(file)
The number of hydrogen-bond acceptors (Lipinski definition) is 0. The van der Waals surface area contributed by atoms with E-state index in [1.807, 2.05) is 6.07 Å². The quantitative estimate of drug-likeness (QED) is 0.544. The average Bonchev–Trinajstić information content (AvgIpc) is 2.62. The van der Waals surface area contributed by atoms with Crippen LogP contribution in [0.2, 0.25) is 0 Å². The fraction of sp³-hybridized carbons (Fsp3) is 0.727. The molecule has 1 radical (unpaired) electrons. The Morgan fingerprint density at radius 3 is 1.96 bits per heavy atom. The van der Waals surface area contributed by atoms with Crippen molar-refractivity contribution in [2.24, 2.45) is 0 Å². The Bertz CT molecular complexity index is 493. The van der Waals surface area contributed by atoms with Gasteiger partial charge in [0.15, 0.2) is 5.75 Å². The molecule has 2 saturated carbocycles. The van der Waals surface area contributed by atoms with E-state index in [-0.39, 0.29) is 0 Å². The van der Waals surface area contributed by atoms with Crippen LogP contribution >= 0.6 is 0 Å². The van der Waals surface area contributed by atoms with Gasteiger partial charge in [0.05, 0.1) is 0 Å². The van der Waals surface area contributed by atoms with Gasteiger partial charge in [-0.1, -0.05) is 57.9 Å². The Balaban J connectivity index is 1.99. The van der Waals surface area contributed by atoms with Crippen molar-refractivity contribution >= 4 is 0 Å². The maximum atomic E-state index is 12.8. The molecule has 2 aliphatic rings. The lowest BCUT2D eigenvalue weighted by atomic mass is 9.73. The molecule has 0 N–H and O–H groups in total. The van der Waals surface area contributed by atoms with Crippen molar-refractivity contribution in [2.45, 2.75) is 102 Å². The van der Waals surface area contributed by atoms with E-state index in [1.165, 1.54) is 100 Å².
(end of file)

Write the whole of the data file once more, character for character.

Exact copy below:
The number of hydrogen-bond acceptors (Lipinski definition) is 0. The van der Waals surface area contributed by atoms with E-state index in [1.807, 2.05) is 6.07 Å². The quantitative estimate of drug-likeness (QED) is 0.544. The average Bonchev–Trinajstić information content (AvgIpc) is 2.62. The van der Waals surface area contributed by atoms with Crippen LogP contribution in [0.2, 0.25) is 0 Å². The fraction of sp³-hybridized carbons (Fsp3) is 0.727. The molecule has 1 radical (unpaired) electrons. The Morgan fingerprint density at radius 3 is 1.96 bits per heavy atom. The van der Waals surface area contributed by atoms with Crippen molar-refractivity contribution in [2.24, 2.45) is 0 Å². The Bertz CT molecular complexity index is 493. The van der Waals surface area contributed by atoms with Gasteiger partial charge in [0.15, 0.2) is 5.75 Å². The molecule has 2 saturated carbocycles. The van der Waals surface area contributed by atoms with E-state index in [-0.39, 0.29) is 0 Å². The van der Waals surface area contributed by atoms with Crippen LogP contribution >= 0.6 is 0 Å². The van der Waals surface area contributed by atoms with Gasteiger partial charge in [0.05, 0.1) is 0 Å². The van der Waals surface area contributed by atoms with Gasteiger partial charge in [-0.1, -0.05) is 57.9 Å². The Balaban J connectivity index is 1.99. The van der Waals surface area contributed by atoms with Crippen molar-refractivity contribution >= 4 is 0 Å². The maximum atomic E-state index is 12.8. The molecule has 2 aliphatic rings. The lowest BCUT2D eigenvalue weighted by atomic mass is 9.73. The molecule has 0 N–H and O–H groups in total. The van der Waals surface area contributed by atoms with Crippen molar-refractivity contribution in [2.45, 2.75) is 102 Å². The van der Waals surface area contributed by atoms with E-state index in [1.165, 1.54) is 100 Å².